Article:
Cop Claims Cell Phone Is A Weapon, Assaults Man For Recording
San Diego police slapped a cell phone camera out of a man's hands Saturday, claiming it could be a weapon, before pouncing on him and handcuffing him, lacerating his chin in the process.
Adam Pringle ended up jailed overnight on charges of obstruction because he refused to hand the phone over when the cop ordered him to do so.
But it's already been established by numerous court cases as well as the U.S. Department of Justice that police do not have the right to take your camera unless it is being used in a commission of a crime.
In this case, Pringle's only crime was smoking a cigarette on a Mission Beach boardwalk, a violation for which he was already getting cited.
"It is against the law to smoke cigarettes on the boardwalk, so I admit I was breaking the law," Pringle said in a telephone interview with Photography is Not a Crime Tuesday.
The incident took place at 7 p.m. Saturday evening as Pringle and two buddies were walking on the boardwalk and came across two cops on bicycles who stopped them and started writing Pringle a citation.
Pringle pulled out his Samsung Galaxy smartphone and began recording.
It all seemed pretty civil until the cop writing the citation told him to stop recording, which Pringle refused to do.
"Phones can be converted into weapons .... look it up online," the cop told him.
When Pringle tried to talk sense into the cop, the cop slapped the phone out of his hand where it well onto the boardwalk and fell apart.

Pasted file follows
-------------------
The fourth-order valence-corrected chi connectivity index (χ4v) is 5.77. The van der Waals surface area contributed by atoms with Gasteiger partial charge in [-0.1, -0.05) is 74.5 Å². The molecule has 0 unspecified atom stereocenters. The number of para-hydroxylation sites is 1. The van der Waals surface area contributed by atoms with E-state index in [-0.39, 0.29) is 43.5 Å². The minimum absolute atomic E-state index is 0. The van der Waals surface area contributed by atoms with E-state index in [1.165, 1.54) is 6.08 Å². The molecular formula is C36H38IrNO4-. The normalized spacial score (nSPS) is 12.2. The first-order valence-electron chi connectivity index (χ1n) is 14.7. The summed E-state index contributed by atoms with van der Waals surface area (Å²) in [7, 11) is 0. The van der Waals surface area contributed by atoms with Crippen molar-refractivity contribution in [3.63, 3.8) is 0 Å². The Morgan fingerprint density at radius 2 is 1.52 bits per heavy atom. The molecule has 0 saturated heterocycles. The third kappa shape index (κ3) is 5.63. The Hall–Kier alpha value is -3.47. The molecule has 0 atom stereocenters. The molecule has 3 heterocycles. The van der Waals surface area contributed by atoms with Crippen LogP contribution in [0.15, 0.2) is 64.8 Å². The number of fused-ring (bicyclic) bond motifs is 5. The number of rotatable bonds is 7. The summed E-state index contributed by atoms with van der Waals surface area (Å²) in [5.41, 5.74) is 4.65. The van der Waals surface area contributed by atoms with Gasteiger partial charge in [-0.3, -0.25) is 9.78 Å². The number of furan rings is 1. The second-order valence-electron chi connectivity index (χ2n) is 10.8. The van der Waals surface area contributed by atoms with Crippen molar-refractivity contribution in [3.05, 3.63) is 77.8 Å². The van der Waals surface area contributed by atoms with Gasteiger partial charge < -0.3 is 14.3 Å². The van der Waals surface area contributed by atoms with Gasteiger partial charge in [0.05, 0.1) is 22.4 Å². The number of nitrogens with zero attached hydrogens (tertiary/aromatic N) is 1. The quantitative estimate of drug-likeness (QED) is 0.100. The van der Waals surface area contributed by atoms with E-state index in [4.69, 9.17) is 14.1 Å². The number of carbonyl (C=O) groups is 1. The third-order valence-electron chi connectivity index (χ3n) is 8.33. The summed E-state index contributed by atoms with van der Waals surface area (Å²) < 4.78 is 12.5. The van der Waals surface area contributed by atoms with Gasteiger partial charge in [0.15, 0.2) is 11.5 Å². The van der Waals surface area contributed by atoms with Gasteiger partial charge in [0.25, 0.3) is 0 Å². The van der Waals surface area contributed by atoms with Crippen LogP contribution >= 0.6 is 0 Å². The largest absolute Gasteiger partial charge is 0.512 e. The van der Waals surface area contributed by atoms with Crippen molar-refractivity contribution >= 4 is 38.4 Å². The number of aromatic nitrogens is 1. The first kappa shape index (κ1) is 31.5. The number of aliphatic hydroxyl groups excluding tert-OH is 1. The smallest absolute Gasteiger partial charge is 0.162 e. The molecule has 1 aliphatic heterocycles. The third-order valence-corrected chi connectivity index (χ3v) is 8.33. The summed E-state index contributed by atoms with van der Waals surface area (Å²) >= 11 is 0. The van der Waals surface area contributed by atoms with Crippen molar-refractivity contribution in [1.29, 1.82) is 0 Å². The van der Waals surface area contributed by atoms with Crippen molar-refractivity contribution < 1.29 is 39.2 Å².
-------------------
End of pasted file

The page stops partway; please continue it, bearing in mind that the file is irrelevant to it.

The other cop then pounced on him, slamming him down on the boardwalk where he ended up with a laceration on his chin.
"Blood was everywhere," Pringle said. "I was laying on my stomach and he had one knee on my back and the other knee on the side of my face.
"They kept telling me 'to calm down,' that 'you're making this worse for yourself,' that 'you have no right to record us.'"
They hauled him up and marched him to the patrol car, telling his two friends that they would be arrested if they chose to follow.
His friends picked up his phone, which was damaged but not to the point where it was usable, which is why the video survived.
Once out of sight, the officer who tackled him elbowed him to the face.
Because he had several wounds on his body, including his knees, hands and face, an ambulance was called.
An internal affairs officer, Lt. Misty Cedrun, was also called, who spoke to him in the back of the ambulance, but who didn't seem to think the officers did anything wrong because she allowed the two officers to transport him to jail, even though he told her he fear them.
Unfortunately, Pringle was not provided with their names and it's difficult to make out the cop's nametag in the video.
He wasn't released from jail until 4 a.m. His first hearing will be on May 23 where he hopes to have obtained an attorney. He said he has reached out to the ACLU but hasn't heard back.
However, this incident is still very fresh and this is a case that is ripe for them.
Pringle said he is an Eagle Scout who is actively involved in his community. He doesn't mean to be a troublemaker but he is just not afraid to stand up for his rights.
And that obviously makes him a criminal in the eyes of the law.
But because the video survived the assault, we are able to see whom the real criminals are in this matter.